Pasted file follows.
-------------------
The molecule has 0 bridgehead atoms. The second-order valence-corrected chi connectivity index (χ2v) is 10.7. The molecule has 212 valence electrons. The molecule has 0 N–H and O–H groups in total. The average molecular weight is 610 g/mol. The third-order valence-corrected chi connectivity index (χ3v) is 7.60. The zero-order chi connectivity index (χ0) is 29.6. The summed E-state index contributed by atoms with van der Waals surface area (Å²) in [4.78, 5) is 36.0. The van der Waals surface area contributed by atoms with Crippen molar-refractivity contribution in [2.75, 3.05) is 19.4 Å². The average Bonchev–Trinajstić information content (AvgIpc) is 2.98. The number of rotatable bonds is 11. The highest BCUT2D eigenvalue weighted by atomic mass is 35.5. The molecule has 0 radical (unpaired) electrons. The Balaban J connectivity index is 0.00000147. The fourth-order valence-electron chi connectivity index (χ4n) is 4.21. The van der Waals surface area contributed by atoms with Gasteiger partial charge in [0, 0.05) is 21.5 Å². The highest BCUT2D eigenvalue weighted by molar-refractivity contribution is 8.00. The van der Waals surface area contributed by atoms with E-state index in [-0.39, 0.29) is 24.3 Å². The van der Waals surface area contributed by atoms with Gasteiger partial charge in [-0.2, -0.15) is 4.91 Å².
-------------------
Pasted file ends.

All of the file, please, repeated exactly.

The molecule has 0 bridgehead atoms. The second-order valence-corrected chi connectivity index (χ2v) is 10.7. The molecule has 212 valence electrons. The molecule has 0 N–H and O–H groups in total. The average molecular weight is 610 g/mol. The third-order valence-corrected chi connectivity index (χ3v) is 7.60. The zero-order chi connectivity index (χ0) is 29.6. The summed E-state index contributed by atoms with van der Waals surface area (Å²) in [4.78, 5) is 36.0. The van der Waals surface area contributed by atoms with Crippen molar-refractivity contribution in [2.75, 3.05) is 19.4 Å². The average Bonchev–Trinajstić information content (AvgIpc) is 2.98. The number of rotatable bonds is 11. The highest BCUT2D eigenvalue weighted by atomic mass is 35.5. The molecule has 0 radical (unpaired) electrons. The Balaban J connectivity index is 0.00000147. The fourth-order valence-electron chi connectivity index (χ4n) is 4.21. The van der Waals surface area contributed by atoms with Gasteiger partial charge in [0, 0.05) is 21.5 Å². The highest BCUT2D eigenvalue weighted by molar-refractivity contribution is 8.00. The van der Waals surface area contributed by atoms with E-state index in [-0.39, 0.29) is 24.3 Å². The van der Waals surface area contributed by atoms with Gasteiger partial charge in [-0.2, -0.15) is 4.91 Å².